This was actually an awesome book — it definitely exceeded my expectations. I’ve read a lot of self-help books and career-oriented books and listen to lectures but it didn’t make me feel satisfied. I just felt the person who was delivering the lecture or their points just wasn’t relate-able.

There were some chapters that did not apply to me because I don’t have children. Another thing I was worried about was that it only applied to working moms but I’m she also talked about unmarried working women too.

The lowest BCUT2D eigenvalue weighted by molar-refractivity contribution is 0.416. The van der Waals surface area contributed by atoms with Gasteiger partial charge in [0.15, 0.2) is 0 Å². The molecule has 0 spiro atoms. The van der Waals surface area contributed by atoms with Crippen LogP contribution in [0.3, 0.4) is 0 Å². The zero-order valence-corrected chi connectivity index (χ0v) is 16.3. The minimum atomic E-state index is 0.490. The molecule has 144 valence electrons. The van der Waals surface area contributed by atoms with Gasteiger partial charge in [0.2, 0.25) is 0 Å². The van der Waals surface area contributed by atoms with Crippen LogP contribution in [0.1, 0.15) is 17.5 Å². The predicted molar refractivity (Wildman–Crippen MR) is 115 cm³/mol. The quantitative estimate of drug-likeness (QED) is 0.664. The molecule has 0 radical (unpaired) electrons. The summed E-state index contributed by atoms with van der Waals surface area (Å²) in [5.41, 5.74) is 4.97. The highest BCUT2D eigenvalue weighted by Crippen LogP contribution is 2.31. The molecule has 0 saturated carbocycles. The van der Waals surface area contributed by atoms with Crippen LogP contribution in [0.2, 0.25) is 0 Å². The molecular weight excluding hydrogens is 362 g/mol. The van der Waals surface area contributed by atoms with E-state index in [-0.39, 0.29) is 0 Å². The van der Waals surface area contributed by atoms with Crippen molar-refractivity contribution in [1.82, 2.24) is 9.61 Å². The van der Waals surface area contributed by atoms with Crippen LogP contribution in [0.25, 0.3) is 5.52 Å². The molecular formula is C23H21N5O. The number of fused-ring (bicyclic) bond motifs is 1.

I have encounter some of these situations in my life. Not myself personally but I remember about three years ago I had a colleague talking about her boyfriend (now  husband) about a certain situation. You see my colleague who is around my age dated her boyfriend for only 3 months but they already encountered this situation. At the time, my colleague was thinking about going to pursue nursing and her boyfriend wanted to become a cop. Both of them didn’t like each other’s career paths. My colleague didn’t like her boyfriend to become a cop because of the odd hours and the fact that he has to start working in the prisons. Her boyfriend didn’t want her to pursue nursing because of the odd hours when she should be spending time with their hypothetical family. I wish I learned the term “Leaving Before You Actually Leave” earlier and told her “what’s wrong with her guy pursuing becoming a cop and her becoming a nurse? Those hours may not fit the lifestyle you want right now but I think it will pay off in the long run.” They never pursued their dream jobs. After 3 months of dating at the time, they already left before they had to leave.